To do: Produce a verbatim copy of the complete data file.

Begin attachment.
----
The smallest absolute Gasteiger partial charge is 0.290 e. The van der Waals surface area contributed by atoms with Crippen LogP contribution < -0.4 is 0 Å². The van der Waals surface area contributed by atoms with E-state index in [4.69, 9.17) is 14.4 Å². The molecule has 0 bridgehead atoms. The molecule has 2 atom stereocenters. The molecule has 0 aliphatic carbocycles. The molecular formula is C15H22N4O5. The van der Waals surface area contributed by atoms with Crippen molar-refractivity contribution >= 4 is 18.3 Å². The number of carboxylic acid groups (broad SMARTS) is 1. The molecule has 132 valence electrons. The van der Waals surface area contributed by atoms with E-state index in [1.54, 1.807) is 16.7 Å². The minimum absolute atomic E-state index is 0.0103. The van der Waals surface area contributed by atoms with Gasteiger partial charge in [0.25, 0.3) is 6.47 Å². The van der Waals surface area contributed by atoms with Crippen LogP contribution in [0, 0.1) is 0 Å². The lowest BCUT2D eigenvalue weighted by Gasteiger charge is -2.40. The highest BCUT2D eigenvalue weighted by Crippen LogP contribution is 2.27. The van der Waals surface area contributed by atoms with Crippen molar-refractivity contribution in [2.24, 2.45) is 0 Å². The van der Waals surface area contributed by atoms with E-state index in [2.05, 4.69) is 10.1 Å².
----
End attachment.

The smallest absolute Gasteiger partial charge is 0.290 e. The van der Waals surface area contributed by atoms with Crippen LogP contribution < -0.4 is 0 Å². The van der Waals surface area contributed by atoms with E-state index in [4.69, 9.17) is 14.4 Å². The molecule has 0 bridgehead atoms. The molecule has 2 atom stereocenters. The molecule has 0 aliphatic carbocycles. The molecular formula is C15H22N4O5. The van der Waals surface area contributed by atoms with Crippen molar-refractivity contribution >= 4 is 18.3 Å². The number of carboxylic acid groups (broad SMARTS) is 1. The molecule has 132 valence electrons. The van der Waals surface area contributed by atoms with E-state index in [1.54, 1.807) is 16.7 Å². The minimum absolute atomic E-state index is 0.0103. The van der Waals surface area contributed by atoms with Gasteiger partial charge in [0.25, 0.3) is 6.47 Å². The van der Waals surface area contributed by atoms with Crippen LogP contribution in [0, 0.1) is 0 Å². The lowest BCUT2D eigenvalue weighted by Gasteiger charge is -2.40. The highest BCUT2D eigenvalue weighted by Crippen LogP contribution is 2.27. The van der Waals surface area contributed by atoms with Crippen molar-refractivity contribution in [2.24, 2.45) is 0 Å². The van der Waals surface area contributed by atoms with E-state index in [2.05, 4.69) is 10.1 Å².